He rallied the team to a winning season – headlined by an unforgettable Apple Cup rout of Washington at Husky Stadium. De Laura planted the Ol’ Crimson flag at midfield after the 40-13 victory, solidifying himself as an important piece of WSU lore.

“It’s not how I pictured it (ending),” de Laura said of his WSU career, “but I’d say the win versus Washington was a really good win for the community at Washington State, the seniors, the older guys, because that game holds big value to all of them.”


The Cougars were picked to play in the Sun Bowl on Dec. 31. De Laura arrived in El Paso, Texas, a few days after his teammates. His post-Christmas travel plans were delayed by weather.

De Laura felt steady pressure and took several hits behind a patchwork offensive line in the first half. After halftime, WSU plugged in Victor Gabalis at QB. De Laura emerged from the locker room in street clothes partway through the third quarter.

“I went in and got an X-ray on my ankle,” de Laura said this week of the Sun Bowl, “and knew I wasn’t able to play, so me and the trainers kind of agreed to just sit the rest of the game out.”

Less than an hour after the game, Incarnate Word quarterback Cameron Ward announced he had received an offer from WSU – the Cougars had already hired UIW head coach Eric Morris to be their offensive coordinator in 2022, and it was clear they were recruiting the star Cardinal QB to tag along.

Speculation regarding de Laura’s abrupt Sun Bowl exit swirled in Coug circles. But a couple of weeks after WSU’s 24-21 loss to Central Michigan, Dickert reaffirmed that de Laura had suffered an injury.

“I’d really like to put all that to bed,” Dickert said Jan. 11 when asked whether de Laura and WSU had a falling-out. “There’s been no situation that’s happened and I just wish Jayden the best.”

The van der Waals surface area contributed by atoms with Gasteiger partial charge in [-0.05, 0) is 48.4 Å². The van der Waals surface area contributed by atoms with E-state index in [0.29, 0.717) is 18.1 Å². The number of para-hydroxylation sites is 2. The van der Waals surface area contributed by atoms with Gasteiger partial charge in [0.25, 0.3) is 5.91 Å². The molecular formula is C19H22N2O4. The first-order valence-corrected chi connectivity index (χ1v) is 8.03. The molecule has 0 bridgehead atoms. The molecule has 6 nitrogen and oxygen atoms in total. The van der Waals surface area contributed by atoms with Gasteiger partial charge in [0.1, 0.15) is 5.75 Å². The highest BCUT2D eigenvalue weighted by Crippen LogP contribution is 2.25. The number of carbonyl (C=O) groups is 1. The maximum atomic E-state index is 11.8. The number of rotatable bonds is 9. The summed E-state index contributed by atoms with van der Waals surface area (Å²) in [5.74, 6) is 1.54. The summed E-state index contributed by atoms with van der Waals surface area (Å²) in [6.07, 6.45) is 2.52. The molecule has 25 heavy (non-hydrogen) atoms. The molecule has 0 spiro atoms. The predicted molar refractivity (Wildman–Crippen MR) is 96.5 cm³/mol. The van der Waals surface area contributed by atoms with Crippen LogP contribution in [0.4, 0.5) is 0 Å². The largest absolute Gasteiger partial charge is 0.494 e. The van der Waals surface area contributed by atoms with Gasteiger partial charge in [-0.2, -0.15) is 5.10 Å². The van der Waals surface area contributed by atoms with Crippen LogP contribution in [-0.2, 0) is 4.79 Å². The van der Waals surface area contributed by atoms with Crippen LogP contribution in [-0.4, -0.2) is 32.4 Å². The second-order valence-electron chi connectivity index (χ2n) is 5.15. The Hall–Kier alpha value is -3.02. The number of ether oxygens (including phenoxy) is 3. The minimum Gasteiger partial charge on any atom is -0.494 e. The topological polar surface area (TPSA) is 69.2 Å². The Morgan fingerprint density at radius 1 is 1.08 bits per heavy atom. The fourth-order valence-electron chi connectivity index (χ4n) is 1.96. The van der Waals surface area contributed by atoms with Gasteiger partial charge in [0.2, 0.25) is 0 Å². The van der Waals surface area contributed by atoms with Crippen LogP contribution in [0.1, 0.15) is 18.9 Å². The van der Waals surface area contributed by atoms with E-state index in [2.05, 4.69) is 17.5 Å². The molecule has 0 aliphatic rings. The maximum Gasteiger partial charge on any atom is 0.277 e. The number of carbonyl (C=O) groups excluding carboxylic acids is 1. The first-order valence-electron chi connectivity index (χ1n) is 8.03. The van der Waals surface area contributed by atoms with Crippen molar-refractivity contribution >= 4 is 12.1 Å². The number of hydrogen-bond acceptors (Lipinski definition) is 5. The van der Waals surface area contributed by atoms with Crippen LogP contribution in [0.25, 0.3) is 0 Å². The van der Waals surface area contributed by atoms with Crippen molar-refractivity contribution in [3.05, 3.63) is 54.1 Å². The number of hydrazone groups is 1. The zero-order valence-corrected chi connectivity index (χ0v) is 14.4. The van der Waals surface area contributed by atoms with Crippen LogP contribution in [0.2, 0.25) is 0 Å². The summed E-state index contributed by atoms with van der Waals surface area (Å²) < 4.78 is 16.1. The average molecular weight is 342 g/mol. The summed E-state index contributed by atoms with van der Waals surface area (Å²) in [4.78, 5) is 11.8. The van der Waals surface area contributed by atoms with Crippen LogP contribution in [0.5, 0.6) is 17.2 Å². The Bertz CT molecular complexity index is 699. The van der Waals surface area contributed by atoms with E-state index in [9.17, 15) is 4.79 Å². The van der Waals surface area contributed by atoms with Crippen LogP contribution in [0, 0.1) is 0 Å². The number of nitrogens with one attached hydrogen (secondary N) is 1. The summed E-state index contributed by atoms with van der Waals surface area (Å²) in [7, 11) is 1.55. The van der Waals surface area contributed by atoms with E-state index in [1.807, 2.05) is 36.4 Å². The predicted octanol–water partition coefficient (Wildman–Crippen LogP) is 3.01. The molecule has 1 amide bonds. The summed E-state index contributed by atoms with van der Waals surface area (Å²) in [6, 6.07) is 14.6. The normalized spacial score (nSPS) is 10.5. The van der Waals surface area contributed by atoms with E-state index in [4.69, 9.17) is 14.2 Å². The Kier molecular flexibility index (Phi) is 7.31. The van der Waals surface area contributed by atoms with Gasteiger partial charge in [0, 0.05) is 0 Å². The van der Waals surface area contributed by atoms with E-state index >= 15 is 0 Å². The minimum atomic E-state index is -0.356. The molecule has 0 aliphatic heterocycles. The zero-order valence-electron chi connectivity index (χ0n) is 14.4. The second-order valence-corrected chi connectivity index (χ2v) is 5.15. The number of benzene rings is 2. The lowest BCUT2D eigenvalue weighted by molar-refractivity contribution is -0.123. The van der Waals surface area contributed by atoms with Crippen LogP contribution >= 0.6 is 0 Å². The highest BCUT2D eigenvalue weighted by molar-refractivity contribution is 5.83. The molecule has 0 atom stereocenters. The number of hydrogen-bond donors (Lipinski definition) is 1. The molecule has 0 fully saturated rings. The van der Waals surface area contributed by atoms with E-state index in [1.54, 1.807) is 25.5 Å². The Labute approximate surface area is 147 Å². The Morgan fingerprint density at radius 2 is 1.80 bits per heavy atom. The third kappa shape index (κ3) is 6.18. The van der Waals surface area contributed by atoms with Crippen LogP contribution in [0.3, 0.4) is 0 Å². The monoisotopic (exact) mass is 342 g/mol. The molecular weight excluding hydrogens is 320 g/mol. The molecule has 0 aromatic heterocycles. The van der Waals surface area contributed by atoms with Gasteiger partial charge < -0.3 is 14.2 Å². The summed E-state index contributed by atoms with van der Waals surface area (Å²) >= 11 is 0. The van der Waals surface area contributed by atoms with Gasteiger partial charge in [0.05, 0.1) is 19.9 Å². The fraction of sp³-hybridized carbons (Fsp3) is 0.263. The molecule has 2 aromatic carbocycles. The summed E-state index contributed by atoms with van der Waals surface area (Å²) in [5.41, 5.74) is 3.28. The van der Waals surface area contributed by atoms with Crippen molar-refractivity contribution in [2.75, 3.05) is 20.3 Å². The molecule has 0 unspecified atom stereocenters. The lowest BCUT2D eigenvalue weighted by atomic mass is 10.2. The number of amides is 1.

De Laura entered the NCAA transfer portal Jan. 7. Three days later, Ward committed to WSU. That same evening, de Laura pledged to Arizona.

De Laura finished his Cougars career with 3,684 passing yards, 28 touchdowns and 13 interceptions on a 62.5% completion rate across 16 appearances. He guided eight wins. De Laura claimed the 2021 Pac-12 Freshman of the Year award, then signed on with Arizona as a prized recruit.

“This offseason, I was kind of looking for the opportunity to play (WSU),” de Laura said, “and the opportunity presents itself this upcoming week.”

After offering praise for the Cougars’ defense, de Laura was asked about potential trash talk on Saturday.

“No, no,” he said. “It’s going to be fun, though. I know we’re going to be saying stuff to each other, but it’s all within the game.”

What they’re saying

For both programs, it’s the same message: Keep the emotions in check.


Dickert addressed de Laura’s comments during a team meeting this week, according to tailback Nakia Watson.

“We’re not going to really feed into what one person says,” Watson said.

“It all started with coach Dickert. He was like, ‘Yeah, (de Laura) said that, but we have something bigger than just that. We have bigger goals to achieve than just trying to target what one person is saying.’ That’s kind of how we keep that balance.”

Fisch has leaned on de Laura’s arm throughout the year. The second-year coach is reminding his first-year QB to stay composed in Arizona’s pursuit of a postseason berth.

“As you all know, I believe in Jayden de Laura very much,” Fisch said. “I think he has a great skill set. If he can just play within himself and not let the opponent affect him, and treat them like they’re nameless and faceless, in a lot of ways that’ll help him and all of us.”